24. When the blind lead the blind get out of the way.
25. A bird in the hand is going to poop on you.
And the WINNER and last one!
26. Better late than Pregnant

Tuesday, November 18, 2008

Daddy went to church on Sunday. They had a Veteran's Day celebration honoring all the vets in the community. My nephew pushed his chair down the aisle. When I talked to him on the phone about it, I felt excited and happy for him. After church they went to lunch with his brother and his wife. They all ate at a Mexican restaurant where daddy said he showed great restraint with the chip basket.
When I saw the pictures I was reminded that afterwards, he didn't return home. He went back to the "rehab center". I think daddy summed it up best when he told me "It doesn't matter what the doctors say; I have to do what my wife wants if I want to go home." What his wife wants is for him to be able to walk with a walker and take basic care of himself.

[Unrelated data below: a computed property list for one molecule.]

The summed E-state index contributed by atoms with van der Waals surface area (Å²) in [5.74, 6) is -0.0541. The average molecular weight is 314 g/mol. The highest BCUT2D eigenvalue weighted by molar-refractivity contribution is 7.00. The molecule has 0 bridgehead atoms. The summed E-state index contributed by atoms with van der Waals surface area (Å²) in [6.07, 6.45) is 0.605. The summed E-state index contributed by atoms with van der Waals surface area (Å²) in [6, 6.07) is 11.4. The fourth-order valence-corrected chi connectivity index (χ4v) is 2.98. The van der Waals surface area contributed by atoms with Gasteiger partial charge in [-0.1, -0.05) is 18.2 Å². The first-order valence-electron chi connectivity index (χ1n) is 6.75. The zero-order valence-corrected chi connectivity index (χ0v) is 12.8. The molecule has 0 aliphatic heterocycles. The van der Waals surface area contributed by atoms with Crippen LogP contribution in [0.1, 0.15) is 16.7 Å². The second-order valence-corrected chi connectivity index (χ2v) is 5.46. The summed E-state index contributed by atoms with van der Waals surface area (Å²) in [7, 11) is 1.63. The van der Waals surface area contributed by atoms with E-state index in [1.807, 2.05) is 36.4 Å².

I don't know if that's going to happen.

Tuesday, November 11, 2008

Finding a fit

After the disappointment L experienced at Point Park, this weekend was a blessing. She liked the head of the jazz department at ECU and she likes the campus. She also said that she was excited about having a real college experience as opposed to the more singular experience of a small conservatory.
She and I attended a football game, ECU vs Marshall. It was homecoming weekend so there was a big crowd. The pirates won in overtime, making for an exciting game. At one point she hugged me and said "We'll be pirates together, mom!"